EDMONTON - A group representing Canadian retailers says eight of Canada's largest supermarket chains have signed on with a push to eliminate factory-farming pens that restrict the movement of pregnant pigs.
The Retail Council of Canada says Walmart Canada, Costco Canada, Metro (TSX:MRU.A), Loblaw (TSX:L), Safeway Canada, Federated Co-operatives, Sobey's and Co-op Atlantic have all committed to sourcing their pork from farmers who don't use so-called gestational crates.
Animal-welfare groups have been pushing for the change, but it won't happen over night. The retail council says participating chains will make the transition over nine years.
Dave Wilkes, the retail council's senior vice-president, believes the long timeline will allow producers the necessary time to establish new open housing arrangements in their barns.
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In an industrial egg-producing facility, about half of the chicks will be male and would grow up to be roosters, which do not lay eggs and therefore provide no incentive for the breeder to preserve. Most of the male chicks are usually killed shortly after being sexed.
A typical cage is about the size of a filing cabinet drawer and holds eight to 10 hens.
The young piglets stay with their mothers for two to three weeks, after which their teeth are clipped, tails cut and the males are castrated – all without anaesthetic, according to the Canadian Coalition for Farm Animals. "The piglets are taken away to be fattened in nursery pens on concrete floors, then to “grower” pens, and finally to “finisher” pens until they reach slaughter weight of 250 pounds at six months old," the CCFA adds.
The CCFA says pigs may be legally transported in Canada without water, food or rest, for 36 hours. Photo: Pigs from Manitoba destined for Mexico died enroute in Texas after being left for days in a transport trailer without water in temperatures of over 90 degrees Farenheit.
The Canadian Coalition for Farm Animals estimates that 98 per cent of Canada's 26 million egg-laying hens are kept in small, crammed "battery cages." Pictured here is a feces-covered hen at an Ontario egg farm.
Each bird has less space than a sheet of notebook paper, according to the Canadian Coalition for Farm Animals.
Unlike free range hens pictured here, hens in cages are not able to perform natural behaviours such as nesting, perching, dust-bathing and stretching a wing or walking around.
Out of the 30 million pigs produced every year in Canada for slaughter, most are born to sows who are kept in two-feet-wide metal gestation crates, where they are unable to even turn around during their four-month pregnancy, says the Canadian Coalition for Farm Animals.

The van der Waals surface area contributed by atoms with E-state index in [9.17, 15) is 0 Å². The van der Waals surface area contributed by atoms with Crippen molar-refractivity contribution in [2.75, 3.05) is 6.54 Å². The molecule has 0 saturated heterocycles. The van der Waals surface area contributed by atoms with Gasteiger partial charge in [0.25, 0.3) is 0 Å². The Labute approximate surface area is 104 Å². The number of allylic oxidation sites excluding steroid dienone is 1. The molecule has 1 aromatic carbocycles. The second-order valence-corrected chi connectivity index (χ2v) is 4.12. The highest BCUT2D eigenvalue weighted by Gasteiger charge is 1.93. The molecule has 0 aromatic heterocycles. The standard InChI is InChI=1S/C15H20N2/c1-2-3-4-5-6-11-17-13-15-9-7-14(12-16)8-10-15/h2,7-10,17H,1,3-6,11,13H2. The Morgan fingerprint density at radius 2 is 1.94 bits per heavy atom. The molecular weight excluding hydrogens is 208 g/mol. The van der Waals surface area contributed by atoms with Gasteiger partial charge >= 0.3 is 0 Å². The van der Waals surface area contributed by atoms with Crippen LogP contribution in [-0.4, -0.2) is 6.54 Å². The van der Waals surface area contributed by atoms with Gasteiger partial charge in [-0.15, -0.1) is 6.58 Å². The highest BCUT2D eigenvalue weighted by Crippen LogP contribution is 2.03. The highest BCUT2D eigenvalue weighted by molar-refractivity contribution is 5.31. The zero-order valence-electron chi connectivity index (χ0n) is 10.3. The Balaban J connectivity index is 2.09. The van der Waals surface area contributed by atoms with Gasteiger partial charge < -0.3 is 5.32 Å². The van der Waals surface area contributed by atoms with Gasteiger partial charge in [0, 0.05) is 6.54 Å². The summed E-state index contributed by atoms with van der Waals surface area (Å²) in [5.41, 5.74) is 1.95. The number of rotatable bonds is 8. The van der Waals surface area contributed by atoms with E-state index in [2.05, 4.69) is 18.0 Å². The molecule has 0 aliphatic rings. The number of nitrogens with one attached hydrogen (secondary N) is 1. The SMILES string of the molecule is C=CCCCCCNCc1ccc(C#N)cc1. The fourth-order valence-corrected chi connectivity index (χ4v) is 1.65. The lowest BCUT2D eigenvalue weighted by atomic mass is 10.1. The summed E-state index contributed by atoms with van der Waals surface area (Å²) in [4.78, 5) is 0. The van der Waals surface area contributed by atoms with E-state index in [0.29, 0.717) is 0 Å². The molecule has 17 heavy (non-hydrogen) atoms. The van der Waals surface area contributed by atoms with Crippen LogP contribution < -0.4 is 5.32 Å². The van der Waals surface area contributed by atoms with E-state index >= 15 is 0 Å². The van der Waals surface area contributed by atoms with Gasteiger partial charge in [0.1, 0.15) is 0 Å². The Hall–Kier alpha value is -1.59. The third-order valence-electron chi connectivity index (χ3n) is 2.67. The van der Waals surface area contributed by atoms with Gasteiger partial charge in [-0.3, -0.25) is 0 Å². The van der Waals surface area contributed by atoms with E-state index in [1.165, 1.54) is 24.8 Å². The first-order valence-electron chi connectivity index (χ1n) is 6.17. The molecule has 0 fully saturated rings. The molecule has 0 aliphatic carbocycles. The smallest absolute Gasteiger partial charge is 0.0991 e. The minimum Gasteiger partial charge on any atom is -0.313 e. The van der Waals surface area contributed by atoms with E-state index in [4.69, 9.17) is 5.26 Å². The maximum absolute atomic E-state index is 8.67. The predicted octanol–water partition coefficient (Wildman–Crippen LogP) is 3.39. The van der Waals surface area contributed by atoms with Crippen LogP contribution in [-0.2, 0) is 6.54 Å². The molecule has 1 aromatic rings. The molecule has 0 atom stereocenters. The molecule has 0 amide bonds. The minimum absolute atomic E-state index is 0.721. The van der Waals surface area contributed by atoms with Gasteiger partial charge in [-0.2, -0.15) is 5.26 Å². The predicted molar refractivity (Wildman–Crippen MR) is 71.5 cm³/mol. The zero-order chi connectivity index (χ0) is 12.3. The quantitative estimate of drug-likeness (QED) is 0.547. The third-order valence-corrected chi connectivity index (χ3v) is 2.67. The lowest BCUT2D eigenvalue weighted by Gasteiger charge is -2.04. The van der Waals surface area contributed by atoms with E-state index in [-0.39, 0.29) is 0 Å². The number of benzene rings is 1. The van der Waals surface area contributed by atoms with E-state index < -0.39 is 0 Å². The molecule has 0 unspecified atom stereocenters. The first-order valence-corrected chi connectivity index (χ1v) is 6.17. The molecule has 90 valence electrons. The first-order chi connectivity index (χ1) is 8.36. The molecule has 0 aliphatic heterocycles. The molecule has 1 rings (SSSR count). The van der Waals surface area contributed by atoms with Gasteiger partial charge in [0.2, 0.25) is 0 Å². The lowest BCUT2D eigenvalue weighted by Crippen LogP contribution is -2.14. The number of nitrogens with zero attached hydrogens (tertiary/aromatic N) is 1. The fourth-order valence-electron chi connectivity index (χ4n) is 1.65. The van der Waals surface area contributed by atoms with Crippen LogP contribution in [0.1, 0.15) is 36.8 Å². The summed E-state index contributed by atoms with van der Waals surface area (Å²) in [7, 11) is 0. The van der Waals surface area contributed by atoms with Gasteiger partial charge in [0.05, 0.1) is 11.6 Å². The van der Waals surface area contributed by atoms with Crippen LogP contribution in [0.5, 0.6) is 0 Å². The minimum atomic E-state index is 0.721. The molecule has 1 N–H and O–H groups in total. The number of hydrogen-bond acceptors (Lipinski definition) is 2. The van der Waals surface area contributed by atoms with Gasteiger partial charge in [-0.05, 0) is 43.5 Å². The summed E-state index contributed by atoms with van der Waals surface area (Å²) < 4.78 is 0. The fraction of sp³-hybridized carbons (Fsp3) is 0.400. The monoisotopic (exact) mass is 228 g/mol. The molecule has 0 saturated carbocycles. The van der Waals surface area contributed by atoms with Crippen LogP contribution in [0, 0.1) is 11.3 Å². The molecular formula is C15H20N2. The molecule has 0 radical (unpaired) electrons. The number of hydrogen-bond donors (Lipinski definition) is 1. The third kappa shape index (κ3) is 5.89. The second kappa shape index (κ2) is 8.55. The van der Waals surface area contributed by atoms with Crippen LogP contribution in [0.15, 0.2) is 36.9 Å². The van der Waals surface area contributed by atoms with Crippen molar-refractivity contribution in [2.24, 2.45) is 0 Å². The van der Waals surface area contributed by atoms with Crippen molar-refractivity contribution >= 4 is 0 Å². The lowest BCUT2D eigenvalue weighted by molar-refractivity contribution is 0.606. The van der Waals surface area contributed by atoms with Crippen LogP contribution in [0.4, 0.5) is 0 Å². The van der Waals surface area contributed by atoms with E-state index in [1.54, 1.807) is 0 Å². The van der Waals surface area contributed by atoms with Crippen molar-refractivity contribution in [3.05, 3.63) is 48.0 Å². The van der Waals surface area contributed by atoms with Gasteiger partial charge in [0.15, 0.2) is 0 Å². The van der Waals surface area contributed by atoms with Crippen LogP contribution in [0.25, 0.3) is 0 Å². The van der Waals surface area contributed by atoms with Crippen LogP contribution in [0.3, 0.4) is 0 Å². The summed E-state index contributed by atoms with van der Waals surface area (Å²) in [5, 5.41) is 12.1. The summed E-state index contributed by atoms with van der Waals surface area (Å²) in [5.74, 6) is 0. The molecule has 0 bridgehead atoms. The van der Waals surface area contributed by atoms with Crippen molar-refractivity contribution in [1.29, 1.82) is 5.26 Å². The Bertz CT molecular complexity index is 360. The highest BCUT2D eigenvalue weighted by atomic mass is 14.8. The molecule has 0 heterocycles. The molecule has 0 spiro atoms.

The European Union banned battery cages as of January 1, 2012. Photo: Former battery hens roost in the barn of their new home.
Early battery cages were often used for selecting hens based on performance since it is easy to track how many eggs each hen is laying if only one hen is placed in a cage. Later, this was combined with artificial insemination, giving a technique where each egg's parentage is known. This method is still used today.
The passage of California Proposition 2 in 2008 aimed to reduce or eliminate problems associated with battery cages. A standard for space relative to free movement and wingspan was set, rather than cage size.
Spatial restriction can lead to a wide range of abnormal behaviours, some of which are injurious to the hens or their cagemates.
Being indoors, hens in battery cages do not see sunlight. While there is no scientific evidence for this being a welfare problem, some animal advocates indicate it is a concern.
According to World's Poultry Science Journal, flocks are sometimes force molted, rather than being slaughtered, to reinvigorate egg-laying. This involves complete withdrawal of food (and sometimes water) for 7 to 14 days or sufficiently long to cause a body weight loss of 25 to 35%
"The Canadian pork industry is certainly facing some pressures financially and otherwise, so we wanted to establish a realistic time frame for producers to meet these alternative housing agreements," said Wilkes.
The hope is that it will soften the price impact of products on store shelves.
"Certainly this is one of the reasons for the transition period being as long as it is," said Vic Huard, vice-president of corporate affairs for Federated Co-operatives.
"It's not something you can do quickly. It's very important for us that when this transition occurs, there are dramatic impacts on pricing for our consumers. I think that's certainly something we are acutely conscious of, and it is very important from the consumers' point of view that they not see dramatic impacts on pricing."
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The tightly confining gestational crates, in which pregnant sows are unable to turn around or lay down, have been used in factory farming for decades to easily manage the animals and prevent injuries from aggression between the animals.
In March, Calgary Co-op members voted in favour of a resolution calling for the retail chain to phase out the sale of eggs and pork produced using intensive confinement cages. The Calgary Herald reported that the motion was amended to extend the deadline to five years.
In early April, coffee shop giant Tim Hortons (TSX:THI) announced that it had asked its suppliers to move away from the crates as well.
The switch to more open housing will require industry-wide effort, said Gary Stordy with the Canadian Pork Council.
"With open housing, it's not as easy to provide individual care," said Stordy. "There's more aggressiveness with the animals, so there has to be an understanding of how to minimize the negative effects with the change to a new system.
"This is a change that does require some thorough research on how barns can be adapted of course."
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